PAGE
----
By Cameron Buttle
A party of Scottish war veterans has flown back to Malaysia, where they fought 50 years ago.
The men from the King's Own Scottish Borderers were fighting in what became known as the Malaya Emergency.
Drew Penman's ashes were scattered in Asia
The veterans' journey back to the other side of the world was much more than a return to what many call a forgotten war.
These young men came from every corner of Scotland. For many, the journey to south east Asia in the 1950s was their first time on a plane, their first time out of the country, their first time away from home.
But, without exception, they proudly boast that they would not have missed their time in Malaya for the world.
The banter was free and easy among those making the return trip.
All of these men had something in common - they were back in the place where, as teenagers, the rest of their lives were formed, where they all say they became the men they are today.
They picked up right where they had left off.
It wasn't just the joking and the wind-ups, it was the comfortable silences shared by men who had not seen each other for more than 50 years.
Sense of pride
Men who had lain in ambushes for up to 17 days at a time, when talking, washing or cooking was forbidden, for fear of giving away their position to a deadly enemy.
Many freely admit that it is only now that they really understand why they were sent to Malaya and why they were fighting.
It's not so simple as to say that they just did as they were told. There was a sense of pride in getting on with the job, not letting down the others in their squad, platoon or company.
But the ever-resourceful Jocks also knew how to enjoy themselves - and how to get the cash to do so.
Spend just a few minutes with the veterans and you get an insight into military service which is not found in any history book
Two weeks leave from the jungle would mean pressing the trousers, shirt and tie, which the regulations stated they still had to wear, even out on the town in Batu Pahat, Jahore Baru or even Singapore.
The intense heat would evaporate a little more petrol in the tanks than normal and jungle rations would suddenly run low.
Spend just a few minutes with the veterans and you get an insight into military service which is not found in any history book.
One veteran remembered an instruction from a seasoned sergeant who told him to only ever put five rounds into a six-shot revolver.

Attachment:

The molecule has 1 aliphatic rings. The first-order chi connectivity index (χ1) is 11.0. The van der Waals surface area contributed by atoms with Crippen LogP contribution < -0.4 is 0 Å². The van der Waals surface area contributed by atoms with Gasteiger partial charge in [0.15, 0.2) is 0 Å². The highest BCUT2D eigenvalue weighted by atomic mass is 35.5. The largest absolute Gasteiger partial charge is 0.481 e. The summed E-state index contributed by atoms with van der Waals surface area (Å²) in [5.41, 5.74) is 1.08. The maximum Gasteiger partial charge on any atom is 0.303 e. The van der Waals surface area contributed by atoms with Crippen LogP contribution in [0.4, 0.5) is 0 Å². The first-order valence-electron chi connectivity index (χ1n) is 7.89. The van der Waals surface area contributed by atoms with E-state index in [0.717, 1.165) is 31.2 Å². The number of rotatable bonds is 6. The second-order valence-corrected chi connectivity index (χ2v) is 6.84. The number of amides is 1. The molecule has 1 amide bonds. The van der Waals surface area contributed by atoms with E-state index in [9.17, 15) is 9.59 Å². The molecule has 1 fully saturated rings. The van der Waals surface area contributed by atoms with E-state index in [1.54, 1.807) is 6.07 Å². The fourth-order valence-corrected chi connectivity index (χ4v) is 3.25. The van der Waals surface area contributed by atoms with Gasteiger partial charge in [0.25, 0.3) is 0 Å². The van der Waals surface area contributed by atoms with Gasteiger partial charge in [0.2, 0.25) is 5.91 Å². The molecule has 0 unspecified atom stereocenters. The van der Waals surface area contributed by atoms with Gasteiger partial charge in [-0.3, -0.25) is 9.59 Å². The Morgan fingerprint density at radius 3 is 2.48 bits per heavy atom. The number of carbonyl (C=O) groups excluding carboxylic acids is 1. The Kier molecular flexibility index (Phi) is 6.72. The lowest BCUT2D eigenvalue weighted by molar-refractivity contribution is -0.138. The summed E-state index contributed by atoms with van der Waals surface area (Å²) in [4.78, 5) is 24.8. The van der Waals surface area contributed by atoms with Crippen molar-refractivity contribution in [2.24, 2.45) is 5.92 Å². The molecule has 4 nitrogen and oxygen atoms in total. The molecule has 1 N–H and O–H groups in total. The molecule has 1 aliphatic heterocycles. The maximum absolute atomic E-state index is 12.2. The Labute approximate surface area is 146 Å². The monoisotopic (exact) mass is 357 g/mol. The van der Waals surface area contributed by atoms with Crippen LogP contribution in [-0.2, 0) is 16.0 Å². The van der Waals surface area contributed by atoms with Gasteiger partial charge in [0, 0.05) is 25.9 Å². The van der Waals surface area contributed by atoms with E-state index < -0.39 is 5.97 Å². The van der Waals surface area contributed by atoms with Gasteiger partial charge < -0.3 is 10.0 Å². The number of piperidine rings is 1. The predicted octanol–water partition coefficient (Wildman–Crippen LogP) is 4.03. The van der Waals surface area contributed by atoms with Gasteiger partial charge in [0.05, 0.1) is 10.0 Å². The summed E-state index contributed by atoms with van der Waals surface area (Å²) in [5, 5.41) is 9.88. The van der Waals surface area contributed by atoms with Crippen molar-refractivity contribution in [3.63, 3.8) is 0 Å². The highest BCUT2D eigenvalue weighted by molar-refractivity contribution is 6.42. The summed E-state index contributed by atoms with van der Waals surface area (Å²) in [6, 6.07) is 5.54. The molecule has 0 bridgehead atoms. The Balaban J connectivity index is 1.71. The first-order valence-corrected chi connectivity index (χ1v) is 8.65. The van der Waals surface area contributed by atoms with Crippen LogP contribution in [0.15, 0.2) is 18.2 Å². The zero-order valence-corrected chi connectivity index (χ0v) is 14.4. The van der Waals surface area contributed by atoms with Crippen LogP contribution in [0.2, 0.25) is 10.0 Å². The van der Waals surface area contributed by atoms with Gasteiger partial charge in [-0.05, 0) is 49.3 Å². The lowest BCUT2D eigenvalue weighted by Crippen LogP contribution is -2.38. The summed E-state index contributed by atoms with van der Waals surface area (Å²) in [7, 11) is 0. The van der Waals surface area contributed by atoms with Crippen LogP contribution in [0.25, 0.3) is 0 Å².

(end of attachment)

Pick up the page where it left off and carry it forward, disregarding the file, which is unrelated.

The theory was that a miss-fire would fall on an empty chamber.
After imparting this advice the sergeant walked into the next room. There was then a loud bang, before the sergeant staggered back into the room having shot himself in the leg.
It is hard to imaginie the bond struck during the campaign
A medic was called, who promptly fainted at the sight of blood.
The veteran shook his head as he marvelled at how many of his comrades had survived their service intact.
Foot injuries were apparently the most common ones sustained by signallers in the regiment.
Unable to carry a rifle because of the radio set, they were all issued with a revolver. When two signallers met it was not long before wages were being bet on quick-draw competitions which often went wrong.
This story sparked a debate as to how bullet-proof the armoured troop carriers were.
Better known as "pigs", the cumbersome three-tonne trucks carried 15 "piglets" and their kit.
The argument was settled by one driver who wanted to remain nameless to protect the guilty.
He recalled: "One of the boys fired off a round when he was climbing into the back.
"It whizzed about the back like a wasp on fire, it must have hit every panel. It was like the Keystone Cops piling out the back.
A piper played to remember the fallen in the campaign
"Aye, they were bullet-proof all right."
The bond these men still share will never be understood by those who did not serve with them.
Drew Penman, from Dumfries, was one of the first to sign up for the trip back with the "boys".
However, he died before the visit took place.
His time in Malaya meant so much to him that his family asked his fellow veterans to take his ashes with them. They were spread at the Cheras Road Military Cemetery in Kuala Lumpur.
As the urn was emptied into the breeze and the last notes of Fleurs o' the Forrest faded into the distance, one man who served with Mr Penman wiped away the tears and joked: "Well, he'd paid his deposit..."